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Done! dun dun dunnnn (cue ominous music)

The novel revisions are done.  DONE!!  Finally.  Which means it's time to move on to crafting query letters, researching agents and steeling myself for the process.  Again.  Because I've been done with this novel before, or thought so anyway.  And while I could probably tinker with it for the next ten years, I feel like it's time to declare it done.  I'm happy with it, I'm proud of it and I'm ready to let it go.  And, more excitingly, I'm moving on to writing new stories.  This week I've decided to write super short, super weird stories, to shake off the long form and remember what generating new work feels like.

But I wanted to capture a few things I learned about writing a novel along the way before I forget:

  • It takes 47 times longer than you expect it will, even if you are convinced you have realistic expectations.
  • The first ten times you think you are done, you are wrong.  (The next ten times are probably just procrastinating) 
  • Revision can actually be incredibly satisfying, and one of the weirdest/coolest things about writing is reading something you wrote a while ago and being surprised by how good it is.  One of the most awful things is reading something you wrote a while ago (or yesterday) and realizing how utterly terrible it is.
  • People wish your story sounded more interested the moment after they ask you what it is about.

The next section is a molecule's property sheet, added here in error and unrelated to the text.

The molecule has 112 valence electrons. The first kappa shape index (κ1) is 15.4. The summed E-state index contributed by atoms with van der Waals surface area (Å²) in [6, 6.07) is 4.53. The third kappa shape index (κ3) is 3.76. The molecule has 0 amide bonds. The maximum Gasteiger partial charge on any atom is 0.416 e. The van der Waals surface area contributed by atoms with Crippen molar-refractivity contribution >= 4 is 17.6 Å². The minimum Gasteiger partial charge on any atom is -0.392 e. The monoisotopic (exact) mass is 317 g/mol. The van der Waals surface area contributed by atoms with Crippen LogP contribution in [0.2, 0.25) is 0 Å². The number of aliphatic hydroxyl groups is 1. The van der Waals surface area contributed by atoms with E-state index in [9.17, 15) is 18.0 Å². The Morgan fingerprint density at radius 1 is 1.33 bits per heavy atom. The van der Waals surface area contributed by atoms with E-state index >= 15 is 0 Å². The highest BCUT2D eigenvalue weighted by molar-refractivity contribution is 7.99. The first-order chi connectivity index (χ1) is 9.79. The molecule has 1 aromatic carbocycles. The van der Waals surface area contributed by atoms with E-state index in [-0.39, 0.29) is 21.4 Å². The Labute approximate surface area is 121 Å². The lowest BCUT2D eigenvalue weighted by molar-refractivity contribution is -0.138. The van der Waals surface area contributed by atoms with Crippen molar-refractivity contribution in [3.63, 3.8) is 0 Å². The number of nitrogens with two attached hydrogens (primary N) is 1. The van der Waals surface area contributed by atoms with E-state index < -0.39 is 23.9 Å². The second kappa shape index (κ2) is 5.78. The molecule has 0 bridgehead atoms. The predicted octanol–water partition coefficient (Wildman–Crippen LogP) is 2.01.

• Writers don't always like to hear about other writers writing a novel.
  • Writing a novel can hurt your neck, shoulders and wrists, but there is no workman's comp.
  • Writing is something you can do just about anywhere, but for some reason it's really hard to do while on vacation, as much as you were looking forward to doing just that on vacation.
  • Feedback is essential, but so are mental boundaries around the feedback, or rather, a translator.  I envision this like the Babel Fish from The Hitchhiker's Guide to the Galaxy: it pulls useful feedback from out of the hurtful or misplaced feedback, separating them into their proper receptacles: Useful goes in the compost, Misplaced goes in the recycling and Hurtful goes in the trash.  
  • Feedback that hurts is probably 99.9% of the time not meant to hurt you.  And you might have deserved the other 0.1%.  
  • It IS easier to write a novel if you don't have to work full-time.  I'd always suspected it!  :)
So there you have it.   Onward to new stories!

Comments

  1. Done! Done has got to feel so good. Way to go on finding all the personal grit and tenacity to get to done.

    ReplyDelete

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